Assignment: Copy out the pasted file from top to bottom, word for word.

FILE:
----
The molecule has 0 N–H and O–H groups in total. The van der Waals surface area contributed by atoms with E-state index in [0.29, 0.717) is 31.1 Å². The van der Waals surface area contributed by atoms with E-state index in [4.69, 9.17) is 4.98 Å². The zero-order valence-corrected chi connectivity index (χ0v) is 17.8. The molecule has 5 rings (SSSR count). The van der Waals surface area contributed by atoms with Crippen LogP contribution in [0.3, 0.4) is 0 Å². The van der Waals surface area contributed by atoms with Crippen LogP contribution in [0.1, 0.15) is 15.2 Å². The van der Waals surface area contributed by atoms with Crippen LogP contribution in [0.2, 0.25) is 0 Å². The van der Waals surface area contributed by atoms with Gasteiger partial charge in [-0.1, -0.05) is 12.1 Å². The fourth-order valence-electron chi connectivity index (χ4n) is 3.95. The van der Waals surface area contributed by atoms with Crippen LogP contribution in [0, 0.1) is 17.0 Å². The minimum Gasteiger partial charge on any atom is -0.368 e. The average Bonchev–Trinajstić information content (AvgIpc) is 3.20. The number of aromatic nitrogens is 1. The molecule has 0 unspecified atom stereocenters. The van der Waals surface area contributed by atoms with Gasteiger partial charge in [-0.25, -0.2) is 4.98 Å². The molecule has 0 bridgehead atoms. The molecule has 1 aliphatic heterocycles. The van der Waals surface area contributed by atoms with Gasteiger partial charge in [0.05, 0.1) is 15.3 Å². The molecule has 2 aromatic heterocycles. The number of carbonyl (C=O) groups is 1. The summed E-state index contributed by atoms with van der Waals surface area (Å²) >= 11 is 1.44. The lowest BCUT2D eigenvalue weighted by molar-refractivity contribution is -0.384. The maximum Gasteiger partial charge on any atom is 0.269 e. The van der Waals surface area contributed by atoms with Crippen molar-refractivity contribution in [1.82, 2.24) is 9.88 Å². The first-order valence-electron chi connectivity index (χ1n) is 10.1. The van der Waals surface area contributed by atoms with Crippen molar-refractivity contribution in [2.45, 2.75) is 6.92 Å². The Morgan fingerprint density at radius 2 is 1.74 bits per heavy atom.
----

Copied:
The molecule has 0 N–H and O–H groups in total. The van der Waals surface area contributed by atoms with E-state index in [0.29, 0.717) is 31.1 Å². The van der Waals surface area contributed by atoms with E-state index in [4.69, 9.17) is 4.98 Å². The zero-order valence-corrected chi connectivity index (χ0v) is 17.8. The molecule has 5 rings (SSSR count). The van der Waals surface area contributed by atoms with Crippen LogP contribution in [0.3, 0.4) is 0 Å². The van der Waals surface area contributed by atoms with Crippen LogP contribution in [0.1, 0.15) is 15.2 Å². The van der Waals surface area contributed by atoms with Crippen LogP contribution in [0.2, 0.25) is 0 Å². The van der Waals surface area contributed by atoms with Gasteiger partial charge in [-0.1, -0.05) is 12.1 Å². The fourth-order valence-electron chi connectivity index (χ4n) is 3.95. The van der Waals surface area contributed by atoms with Crippen LogP contribution in [0, 0.1) is 17.0 Å². The minimum Gasteiger partial charge on any atom is -0.368 e. The average Bonchev–Trinajstić information content (AvgIpc) is 3.20. The number of aromatic nitrogens is 1. The molecule has 0 unspecified atom stereocenters. The van der Waals surface area contributed by atoms with Gasteiger partial charge in [-0.25, -0.2) is 4.98 Å². The molecule has 0 bridgehead atoms. The molecule has 1 aliphatic heterocycles. The van der Waals surface area contributed by atoms with Gasteiger partial charge in [0.05, 0.1) is 15.3 Å². The molecule has 2 aromatic heterocycles. The number of carbonyl (C=O) groups is 1. The summed E-state index contributed by atoms with van der Waals surface area (Å²) >= 11 is 1.44. The lowest BCUT2D eigenvalue weighted by molar-refractivity contribution is -0.384. The maximum Gasteiger partial charge on any atom is 0.269 e. The van der Waals surface area contributed by atoms with Crippen molar-refractivity contribution in [1.82, 2.24) is 9.88 Å². The first-order valence-electron chi connectivity index (χ1n) is 10.1. The van der Waals surface area contributed by atoms with Crippen molar-refractivity contribution in [2.45, 2.75) is 6.92 Å². The Morgan fingerprint density at radius 2 is 1.74 bits per heavy atom.